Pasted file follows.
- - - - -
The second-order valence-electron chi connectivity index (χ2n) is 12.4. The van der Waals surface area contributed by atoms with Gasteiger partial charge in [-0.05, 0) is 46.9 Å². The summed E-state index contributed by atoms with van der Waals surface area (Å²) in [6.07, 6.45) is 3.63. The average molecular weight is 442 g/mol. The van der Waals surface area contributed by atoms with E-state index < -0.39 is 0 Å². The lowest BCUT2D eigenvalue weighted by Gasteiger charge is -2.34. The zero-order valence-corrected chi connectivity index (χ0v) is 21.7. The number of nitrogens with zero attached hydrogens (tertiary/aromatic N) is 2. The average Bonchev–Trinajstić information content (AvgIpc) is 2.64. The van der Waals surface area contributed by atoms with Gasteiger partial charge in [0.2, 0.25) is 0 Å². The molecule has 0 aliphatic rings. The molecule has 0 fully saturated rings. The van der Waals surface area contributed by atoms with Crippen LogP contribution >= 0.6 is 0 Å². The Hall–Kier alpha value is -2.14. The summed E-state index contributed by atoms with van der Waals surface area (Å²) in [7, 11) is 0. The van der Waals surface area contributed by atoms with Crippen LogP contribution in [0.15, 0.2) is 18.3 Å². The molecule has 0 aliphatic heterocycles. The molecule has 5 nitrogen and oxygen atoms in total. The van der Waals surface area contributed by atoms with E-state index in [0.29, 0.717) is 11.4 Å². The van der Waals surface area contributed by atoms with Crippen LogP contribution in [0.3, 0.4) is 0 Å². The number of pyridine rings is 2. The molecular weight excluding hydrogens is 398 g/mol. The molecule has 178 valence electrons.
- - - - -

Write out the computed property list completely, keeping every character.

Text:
The second-order valence-electron chi connectivity index (χ2n) is 12.4. The van der Waals surface area contributed by atoms with Gasteiger partial charge in [-0.05, 0) is 46.9 Å². The summed E-state index contributed by atoms with van der Waals surface area (Å²) in [6.07, 6.45) is 3.63. The average molecular weight is 442 g/mol. The van der Waals surface area contributed by atoms with E-state index < -0.39 is 0 Å². The lowest BCUT2D eigenvalue weighted by Gasteiger charge is -2.34. The zero-order valence-corrected chi connectivity index (χ0v) is 21.7. The number of nitrogens with zero attached hydrogens (tertiary/aromatic N) is 2. The average Bonchev–Trinajstić information content (AvgIpc) is 2.64. The van der Waals surface area contributed by atoms with Gasteiger partial charge in [0.2, 0.25) is 0 Å². The molecule has 0 aliphatic rings. The molecule has 0 fully saturated rings. The van der Waals surface area contributed by atoms with Crippen LogP contribution >= 0.6 is 0 Å². The Hall–Kier alpha value is -2.14. The summed E-state index contributed by atoms with van der Waals surface area (Å²) in [7, 11) is 0. The van der Waals surface area contributed by atoms with Crippen LogP contribution in [0.15, 0.2) is 18.3 Å². The molecule has 0 aliphatic heterocycles. The molecule has 5 nitrogen and oxygen atoms in total. The van der Waals surface area contributed by atoms with E-state index in [0.29, 0.717) is 11.4 Å². The van der Waals surface area contributed by atoms with Crippen LogP contribution in [0.3, 0.4) is 0 Å². The number of pyridine rings is 2. The molecular weight excluding hydrogens is 398 g/mol. The molecule has 178 valence electrons.